HPV VACs - Just the Facts

FACT 1- The HPV vaccine is effective in preventing cancer

The vaccine has been proven, through numerous studies, to prevent the cell changes that can lead to HPV-associated cancers such as:

  • cervical cancer (most common),
  • vaginal and vulvar cancers in women,
  • penile cancer in men,
  • throat cancer, mouth cancers, and anal cancers in both men and women.

In addition, population studies in the US and other countries that have introduced the HPV vaccine have shown a significant reduction in abnormal Pap test results and genital warts.

FACT 2- The HPV vaccine is safe

More than 200 million doses of vaccine have been administered worldwide, with more than 80 million doses in the US. While the safety of these vaccines is continually monitored in 80 countries, no safety concerns have been identified. 

All vaccines have side effects, but reactions caused by HPV vaccines have been mostly mild and similar to those from other vaccines.

The most common side effects are:

  • Pain and redness at the site of injection/Fever
  • Lightheadedness/fainting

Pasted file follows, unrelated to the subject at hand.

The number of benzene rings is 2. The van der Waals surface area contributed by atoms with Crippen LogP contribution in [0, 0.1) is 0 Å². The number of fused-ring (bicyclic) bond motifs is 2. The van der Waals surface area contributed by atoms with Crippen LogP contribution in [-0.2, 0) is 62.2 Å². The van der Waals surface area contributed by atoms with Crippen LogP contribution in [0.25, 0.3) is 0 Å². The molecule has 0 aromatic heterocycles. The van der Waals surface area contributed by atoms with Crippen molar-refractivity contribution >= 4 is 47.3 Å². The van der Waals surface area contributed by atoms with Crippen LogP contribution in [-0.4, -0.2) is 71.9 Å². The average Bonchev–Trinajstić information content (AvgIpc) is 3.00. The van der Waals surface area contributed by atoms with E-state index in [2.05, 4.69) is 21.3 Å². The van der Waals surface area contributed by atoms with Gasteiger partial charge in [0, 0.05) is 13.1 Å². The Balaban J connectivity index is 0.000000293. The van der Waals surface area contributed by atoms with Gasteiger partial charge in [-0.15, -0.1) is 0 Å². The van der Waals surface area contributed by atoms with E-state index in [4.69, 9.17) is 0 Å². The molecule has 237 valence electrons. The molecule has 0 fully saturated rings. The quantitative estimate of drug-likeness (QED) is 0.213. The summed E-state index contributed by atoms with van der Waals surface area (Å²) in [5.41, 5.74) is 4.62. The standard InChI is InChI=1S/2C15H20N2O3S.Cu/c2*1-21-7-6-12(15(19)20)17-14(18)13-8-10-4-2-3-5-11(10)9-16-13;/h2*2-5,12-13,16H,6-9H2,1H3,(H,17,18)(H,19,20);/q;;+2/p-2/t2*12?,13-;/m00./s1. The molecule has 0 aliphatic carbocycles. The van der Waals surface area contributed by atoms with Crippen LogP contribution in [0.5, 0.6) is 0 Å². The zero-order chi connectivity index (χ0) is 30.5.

FACT 3- The HPV vaccine is for girls and boys

HPV vaccination is strongly recommended for girls and boys. Both females and males can get HPV. 

Research shows that younger people create more antibodies to the vaccine than those in their late teens. 

In addition, when boys are vaccinated, they are less likely to spread HPV to their current and future partners.

FACT 4 - The HPV vaccine is necessary even if your child isn't yet sexually active

Vaccines are for prevention, not treatment, so they only work if given before coming into contact with a virus.

Since the CDC estimates that between 80-90% of sexually active people will be infected with at least one type of HPV in their lifetime, it makes sense to vaccinate BEFORE that happens.

Studies have shown that HPV vaccination is not associated with increased sexual activi- ty. Age of onset of sexual activity, incidence of STIs, and rates of pregnancy have all been shown to be similar in vaccinated girls compared to unvaccinated girls.


Related link: This powerful HPV vaccine advocate passed away in March of 2019 at age 26. View Laura Brennan's video to learn more.